In the post to which Jane Friedman steers us, Shatzkin makes the key point that the main advantage big publishers have had in the past is their ability to get books onto the shelves of stores like Borders. As this advantage disappears with the demise of such stores, authors are beginning to question why they need publishers at all, and many are moving toward self-publishing. But those are finding that there is still an advantage in going with a traditional publisher because book review editors generally will not even look at self-published books. Still, as we all know, general review media have been on a downward trend for some time, so this advantage is weakening also; and, as a recent article in Publishing Perspectives revealed, there are new enterprising businesses arising to provide a way for self-published books to get credible reviews. Interestingly, the segment of the industry where I work, scholarly publishing, is more protected than most because of the need for professors to have the validation that comes from publishing with a reputable academic press. So our sector may owe its survival in part to the promotion-and-tenure system of academe about which we have often complained in the past!

  8. Posted July 20, 2011 at 1:47 pm | Permalink

    I remember thinking they were nuts when they handed off online retail to Amazon- there is a whole pantheon of businesses that ignored e-commerce back then and very few of them exist today. It certainly does put the whole print vs. ebook discussion into perspective: Why are we even having that discussion? Except as a novelty (like vinyl lps), print books are dead. Period. Do I like this? It doesn’t matter, it’s reality. As an ebook only publishing start-up I can’t imagine making the economics of print work. Like the music business, the old model was dead as soon as the print publishers lost control of distribution.
    Done. And, unfortunately, B&N is probably next though they appear to be under much better management. Again, unfortunately, I think their principal task is turning out the lights gracefully.

  9. Eric Welch
    Posted July 22, 2011 at 9:57 am | Permalink

    Good article. There is a broader lesson that seems to be ignored. That’s the rampant mismanagement of many American businesses which have become so large and stodgy as to be unable to meet competition from smaller and/or more nimble and dynamic companies. Just look at the principals of the six publishing conglomerates and the decisions they have been making and you wonder just how long they’ll be able to hang on to a business model designed and implemented 50 years ago. They are following the disastrous model of the music industry. Unfortunately, businesses are managed purely for the short run and personal profit of the corporate CEOs who have no personal or long-term stake in the viability of the company they purport to manage.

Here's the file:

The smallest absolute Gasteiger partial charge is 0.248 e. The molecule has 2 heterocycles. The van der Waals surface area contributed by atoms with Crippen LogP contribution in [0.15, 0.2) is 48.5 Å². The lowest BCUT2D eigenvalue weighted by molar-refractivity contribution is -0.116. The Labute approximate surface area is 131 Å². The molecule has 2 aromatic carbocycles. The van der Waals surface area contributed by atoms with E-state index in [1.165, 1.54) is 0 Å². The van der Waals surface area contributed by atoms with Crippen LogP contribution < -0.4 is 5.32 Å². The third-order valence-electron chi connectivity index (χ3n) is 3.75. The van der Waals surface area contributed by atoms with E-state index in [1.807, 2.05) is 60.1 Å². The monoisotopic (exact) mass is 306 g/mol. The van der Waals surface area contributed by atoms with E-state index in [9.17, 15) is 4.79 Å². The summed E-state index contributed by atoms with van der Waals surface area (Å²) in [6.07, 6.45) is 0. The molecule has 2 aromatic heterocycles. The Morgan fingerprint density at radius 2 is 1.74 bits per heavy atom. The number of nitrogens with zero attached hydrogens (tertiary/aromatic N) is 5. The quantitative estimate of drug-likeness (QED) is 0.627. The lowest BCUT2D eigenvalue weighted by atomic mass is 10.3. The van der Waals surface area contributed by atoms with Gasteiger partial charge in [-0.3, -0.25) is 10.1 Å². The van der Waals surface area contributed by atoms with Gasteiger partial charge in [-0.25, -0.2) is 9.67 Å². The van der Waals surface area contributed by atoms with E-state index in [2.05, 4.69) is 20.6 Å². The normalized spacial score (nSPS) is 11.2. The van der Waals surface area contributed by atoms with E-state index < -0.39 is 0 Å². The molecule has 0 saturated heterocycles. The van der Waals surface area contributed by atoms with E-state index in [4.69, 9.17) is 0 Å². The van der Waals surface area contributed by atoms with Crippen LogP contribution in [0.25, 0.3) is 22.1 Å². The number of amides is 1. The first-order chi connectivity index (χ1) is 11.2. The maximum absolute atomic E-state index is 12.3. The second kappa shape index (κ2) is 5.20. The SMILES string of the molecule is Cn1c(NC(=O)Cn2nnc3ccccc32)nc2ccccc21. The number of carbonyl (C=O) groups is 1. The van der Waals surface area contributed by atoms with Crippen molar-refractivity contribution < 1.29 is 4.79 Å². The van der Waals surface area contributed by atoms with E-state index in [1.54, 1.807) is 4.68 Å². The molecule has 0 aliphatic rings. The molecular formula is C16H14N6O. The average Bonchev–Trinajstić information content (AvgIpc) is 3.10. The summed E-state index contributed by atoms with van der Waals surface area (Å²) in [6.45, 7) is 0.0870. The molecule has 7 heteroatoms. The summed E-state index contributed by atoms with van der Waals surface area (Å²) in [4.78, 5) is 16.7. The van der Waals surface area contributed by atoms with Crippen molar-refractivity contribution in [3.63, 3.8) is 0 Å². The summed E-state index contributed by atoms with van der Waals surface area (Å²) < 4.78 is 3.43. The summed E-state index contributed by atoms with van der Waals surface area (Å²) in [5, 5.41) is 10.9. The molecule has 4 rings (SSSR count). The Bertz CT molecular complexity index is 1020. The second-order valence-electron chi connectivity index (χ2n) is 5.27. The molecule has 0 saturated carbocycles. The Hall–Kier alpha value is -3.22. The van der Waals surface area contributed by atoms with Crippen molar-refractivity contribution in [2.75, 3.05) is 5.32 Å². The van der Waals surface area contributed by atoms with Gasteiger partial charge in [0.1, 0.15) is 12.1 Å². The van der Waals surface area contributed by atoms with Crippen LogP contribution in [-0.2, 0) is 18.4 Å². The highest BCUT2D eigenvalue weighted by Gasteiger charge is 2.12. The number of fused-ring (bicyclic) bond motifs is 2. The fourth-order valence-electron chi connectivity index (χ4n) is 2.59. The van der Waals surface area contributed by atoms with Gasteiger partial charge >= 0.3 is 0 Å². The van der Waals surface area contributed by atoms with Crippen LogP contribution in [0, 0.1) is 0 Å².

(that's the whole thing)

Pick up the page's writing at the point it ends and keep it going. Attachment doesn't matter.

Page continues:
10. Eric Welch
    Posted July 22, 2011 at 10:07 am | Permalink

    Hit post too soon. I meant also to say that the traditional publishers are in for a rocky time beyond mismanagement because the new digital paradigm of POD combined with e-books allows many editors who have become dissatisfied with the trend toward having marketing departments making editorial decisions will be able to start their own publishing ventures dedicated to providing really high quality books. Stephen Roxburgh, the great YA editor of Front Street and Farrar, Strauss and Giroux is a good example. His new venture, namelos.com will set a model for editors and authors to the detriment of the Big Six. Anderson’s concept of The Long Tail will permit these companies to make a lot of money without the need for blockbusters and warehouses.

  11. John Dingler, artist
    Posted September 25, 2011 at 8:46 pm | Permalink

    How many book stores did Borders put out of business? Poetic justice what it did unto others.

    I feel no sympathy for the behemoth corporation; It cared not for ma and pa bookstores. I remember all those fine book stores on Telegraph Ave., Berkeley.

  12. Shell Bush
    Posted March 9, 2012 at 8:29 am | Permalink

    Your comments on Borders are pretty accurate. I used to work at the WTC store up until 9/11. It’s true the company started a downward slide after that event, but the winds of change were already blowing at least a year prior, in my opinion.

    Josefowicz was certainly a big factor; from previous experience I’ve noticed many times it’s not such a good idea to have a CEO from a very different other line of work come into the company. The way the company handled the loss of the WTC store and the disposition of the 110 employees was also indicative of the new mindset in Ann Arbor. I was lucky enough to keep a job in the company – I was able to garb an HR manager slot at the White Plains store – but by then the Borders started going nuts trying to reclaim lost revenue and falling stock prices that all the fun had gone out of it and I left the company.

    I really miss Borders though, for the depth of titles and atmosphere. Never liked the way B&N arranged their stores.

    So many bad decisions, and no listening to the little guys in the stores who actually did the selling.